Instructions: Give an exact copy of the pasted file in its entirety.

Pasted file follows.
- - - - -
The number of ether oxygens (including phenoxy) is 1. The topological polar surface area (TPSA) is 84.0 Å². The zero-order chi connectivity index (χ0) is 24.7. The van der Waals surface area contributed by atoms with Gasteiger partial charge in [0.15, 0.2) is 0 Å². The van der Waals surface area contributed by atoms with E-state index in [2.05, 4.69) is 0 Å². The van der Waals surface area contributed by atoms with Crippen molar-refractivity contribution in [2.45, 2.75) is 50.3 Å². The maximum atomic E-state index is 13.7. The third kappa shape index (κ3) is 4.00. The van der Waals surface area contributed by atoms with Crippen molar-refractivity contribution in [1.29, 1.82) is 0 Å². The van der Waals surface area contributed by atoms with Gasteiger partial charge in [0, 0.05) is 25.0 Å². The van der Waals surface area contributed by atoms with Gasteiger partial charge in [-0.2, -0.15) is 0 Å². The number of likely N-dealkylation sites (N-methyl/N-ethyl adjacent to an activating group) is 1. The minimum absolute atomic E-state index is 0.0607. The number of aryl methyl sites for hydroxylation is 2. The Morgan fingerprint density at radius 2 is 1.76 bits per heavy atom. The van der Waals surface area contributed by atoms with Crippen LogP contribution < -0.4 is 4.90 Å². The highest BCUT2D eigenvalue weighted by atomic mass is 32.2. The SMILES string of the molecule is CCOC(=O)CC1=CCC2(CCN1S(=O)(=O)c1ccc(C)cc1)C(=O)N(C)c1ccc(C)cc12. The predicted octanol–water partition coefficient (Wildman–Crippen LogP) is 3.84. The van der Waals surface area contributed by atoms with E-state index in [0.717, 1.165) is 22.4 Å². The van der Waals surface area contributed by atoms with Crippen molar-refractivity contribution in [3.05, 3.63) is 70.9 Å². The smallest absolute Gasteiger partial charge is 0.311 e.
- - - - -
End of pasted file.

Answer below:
The number of ether oxygens (including phenoxy) is 1. The topological polar surface area (TPSA) is 84.0 Å². The zero-order chi connectivity index (χ0) is 24.7. The van der Waals surface area contributed by atoms with Gasteiger partial charge in [0.15, 0.2) is 0 Å². The van der Waals surface area contributed by atoms with E-state index in [2.05, 4.69) is 0 Å². The van der Waals surface area contributed by atoms with Crippen molar-refractivity contribution in [2.45, 2.75) is 50.3 Å². The maximum atomic E-state index is 13.7. The third kappa shape index (κ3) is 4.00. The van der Waals surface area contributed by atoms with Crippen molar-refractivity contribution in [1.29, 1.82) is 0 Å². The van der Waals surface area contributed by atoms with Gasteiger partial charge in [0, 0.05) is 25.0 Å². The van der Waals surface area contributed by atoms with Gasteiger partial charge in [-0.2, -0.15) is 0 Å². The number of likely N-dealkylation sites (N-methyl/N-ethyl adjacent to an activating group) is 1. The minimum absolute atomic E-state index is 0.0607. The number of aryl methyl sites for hydroxylation is 2. The Morgan fingerprint density at radius 2 is 1.76 bits per heavy atom. The van der Waals surface area contributed by atoms with Crippen LogP contribution < -0.4 is 4.90 Å². The highest BCUT2D eigenvalue weighted by atomic mass is 32.2. The SMILES string of the molecule is CCOC(=O)CC1=CCC2(CCN1S(=O)(=O)c1ccc(C)cc1)C(=O)N(C)c1ccc(C)cc12. The predicted octanol–water partition coefficient (Wildman–Crippen LogP) is 3.84. The van der Waals surface area contributed by atoms with E-state index in [0.717, 1.165) is 22.4 Å². The van der Waals surface area contributed by atoms with Crippen molar-refractivity contribution in [3.05, 3.63) is 70.9 Å². The smallest absolute Gasteiger partial charge is 0.311 e.